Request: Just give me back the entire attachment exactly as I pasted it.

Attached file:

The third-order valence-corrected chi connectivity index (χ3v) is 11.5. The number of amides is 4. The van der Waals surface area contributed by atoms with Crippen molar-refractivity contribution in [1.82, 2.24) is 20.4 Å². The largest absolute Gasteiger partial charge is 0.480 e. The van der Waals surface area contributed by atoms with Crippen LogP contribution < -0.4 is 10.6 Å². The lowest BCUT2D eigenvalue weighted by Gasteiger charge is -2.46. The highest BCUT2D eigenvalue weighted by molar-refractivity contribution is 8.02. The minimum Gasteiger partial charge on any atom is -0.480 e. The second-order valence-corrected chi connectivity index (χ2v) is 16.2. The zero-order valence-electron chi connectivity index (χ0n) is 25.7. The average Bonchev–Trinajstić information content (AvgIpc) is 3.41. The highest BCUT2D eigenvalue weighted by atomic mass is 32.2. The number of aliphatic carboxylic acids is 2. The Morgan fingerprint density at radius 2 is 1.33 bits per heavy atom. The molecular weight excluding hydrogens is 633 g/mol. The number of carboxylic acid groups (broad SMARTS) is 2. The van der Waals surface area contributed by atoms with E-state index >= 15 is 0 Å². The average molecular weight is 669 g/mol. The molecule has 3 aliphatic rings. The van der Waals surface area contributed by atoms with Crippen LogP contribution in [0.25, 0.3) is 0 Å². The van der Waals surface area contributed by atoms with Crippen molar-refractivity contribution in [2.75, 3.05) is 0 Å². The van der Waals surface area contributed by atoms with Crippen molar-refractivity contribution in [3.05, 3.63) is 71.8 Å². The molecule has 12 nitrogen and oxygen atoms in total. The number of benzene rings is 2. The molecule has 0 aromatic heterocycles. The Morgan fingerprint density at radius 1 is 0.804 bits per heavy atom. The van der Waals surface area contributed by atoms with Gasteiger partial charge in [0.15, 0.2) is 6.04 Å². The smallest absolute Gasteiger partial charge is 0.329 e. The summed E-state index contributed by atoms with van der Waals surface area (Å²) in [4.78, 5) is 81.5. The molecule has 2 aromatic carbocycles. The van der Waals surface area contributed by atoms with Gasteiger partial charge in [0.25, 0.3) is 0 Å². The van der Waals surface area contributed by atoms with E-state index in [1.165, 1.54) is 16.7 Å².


The third-order valence-corrected chi connectivity index (χ3v) is 11.5. The number of amides is 4. The van der Waals surface area contributed by atoms with Crippen molar-refractivity contribution in [1.82, 2.24) is 20.4 Å². The largest absolute Gasteiger partial charge is 0.480 e. The van der Waals surface area contributed by atoms with Crippen LogP contribution < -0.4 is 10.6 Å². The lowest BCUT2D eigenvalue weighted by Gasteiger charge is -2.46. The highest BCUT2D eigenvalue weighted by molar-refractivity contribution is 8.02. The minimum Gasteiger partial charge on any atom is -0.480 e. The second-order valence-corrected chi connectivity index (χ2v) is 16.2. The zero-order valence-electron chi connectivity index (χ0n) is 25.7. The average Bonchev–Trinajstić information content (AvgIpc) is 3.41. The highest BCUT2D eigenvalue weighted by atomic mass is 32.2. The number of aliphatic carboxylic acids is 2. The Morgan fingerprint density at radius 2 is 1.33 bits per heavy atom. The molecular weight excluding hydrogens is 633 g/mol. The number of carboxylic acid groups (broad SMARTS) is 2. The van der Waals surface area contributed by atoms with E-state index >= 15 is 0 Å². The average molecular weight is 669 g/mol. The molecule has 3 aliphatic rings. The van der Waals surface area contributed by atoms with Crippen LogP contribution in [0.25, 0.3) is 0 Å². The van der Waals surface area contributed by atoms with Crippen molar-refractivity contribution in [2.75, 3.05) is 0 Å². The van der Waals surface area contributed by atoms with Crippen molar-refractivity contribution in [3.05, 3.63) is 71.8 Å². The molecule has 12 nitrogen and oxygen atoms in total. The number of benzene rings is 2. The molecule has 0 aromatic heterocycles. The Morgan fingerprint density at radius 1 is 0.804 bits per heavy atom. The van der Waals surface area contributed by atoms with Gasteiger partial charge in [0.15, 0.2) is 6.04 Å². The smallest absolute Gasteiger partial charge is 0.329 e. The summed E-state index contributed by atoms with van der Waals surface area (Å²) in [4.78, 5) is 81.5. The molecule has 2 aromatic carbocycles. The van der Waals surface area contributed by atoms with Gasteiger partial charge in [0.25, 0.3) is 0 Å². The van der Waals surface area contributed by atoms with E-state index in [1.165, 1.54) is 16.7 Å².